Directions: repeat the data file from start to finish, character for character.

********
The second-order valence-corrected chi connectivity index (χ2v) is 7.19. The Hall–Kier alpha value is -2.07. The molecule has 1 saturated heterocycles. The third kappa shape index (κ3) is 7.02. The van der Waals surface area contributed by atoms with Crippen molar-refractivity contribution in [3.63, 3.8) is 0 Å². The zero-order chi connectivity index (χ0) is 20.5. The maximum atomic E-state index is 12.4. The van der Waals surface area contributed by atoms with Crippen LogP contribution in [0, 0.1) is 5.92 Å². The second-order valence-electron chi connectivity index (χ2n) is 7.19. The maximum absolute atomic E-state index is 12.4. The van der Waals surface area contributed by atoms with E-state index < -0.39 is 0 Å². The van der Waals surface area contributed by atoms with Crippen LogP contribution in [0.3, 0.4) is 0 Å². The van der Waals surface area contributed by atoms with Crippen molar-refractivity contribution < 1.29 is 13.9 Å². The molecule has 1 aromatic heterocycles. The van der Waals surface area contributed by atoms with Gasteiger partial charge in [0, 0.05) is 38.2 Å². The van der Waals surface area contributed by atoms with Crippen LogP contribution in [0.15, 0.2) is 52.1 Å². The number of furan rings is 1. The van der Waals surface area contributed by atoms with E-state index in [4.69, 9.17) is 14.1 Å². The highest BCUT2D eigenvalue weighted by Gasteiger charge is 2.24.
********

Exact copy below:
The second-order valence-corrected chi connectivity index (χ2v) is 7.19. The Hall–Kier alpha value is -2.07. The molecule has 1 saturated heterocycles. The third kappa shape index (κ3) is 7.02. The van der Waals surface area contributed by atoms with Crippen molar-refractivity contribution in [3.63, 3.8) is 0 Å². The zero-order chi connectivity index (χ0) is 20.5. The maximum atomic E-state index is 12.4. The van der Waals surface area contributed by atoms with Crippen LogP contribution in [0, 0.1) is 5.92 Å². The second-order valence-electron chi connectivity index (χ2n) is 7.19. The maximum absolute atomic E-state index is 12.4. The van der Waals surface area contributed by atoms with E-state index < -0.39 is 0 Å². The van der Waals surface area contributed by atoms with Crippen LogP contribution in [0.3, 0.4) is 0 Å². The van der Waals surface area contributed by atoms with Crippen molar-refractivity contribution < 1.29 is 13.9 Å². The molecule has 1 aromatic heterocycles. The van der Waals surface area contributed by atoms with Gasteiger partial charge in [0, 0.05) is 38.2 Å². The van der Waals surface area contributed by atoms with Crippen LogP contribution in [0.15, 0.2) is 52.1 Å². The number of furan rings is 1. The van der Waals surface area contributed by atoms with E-state index in [4.69, 9.17) is 14.1 Å². The highest BCUT2D eigenvalue weighted by Gasteiger charge is 2.24.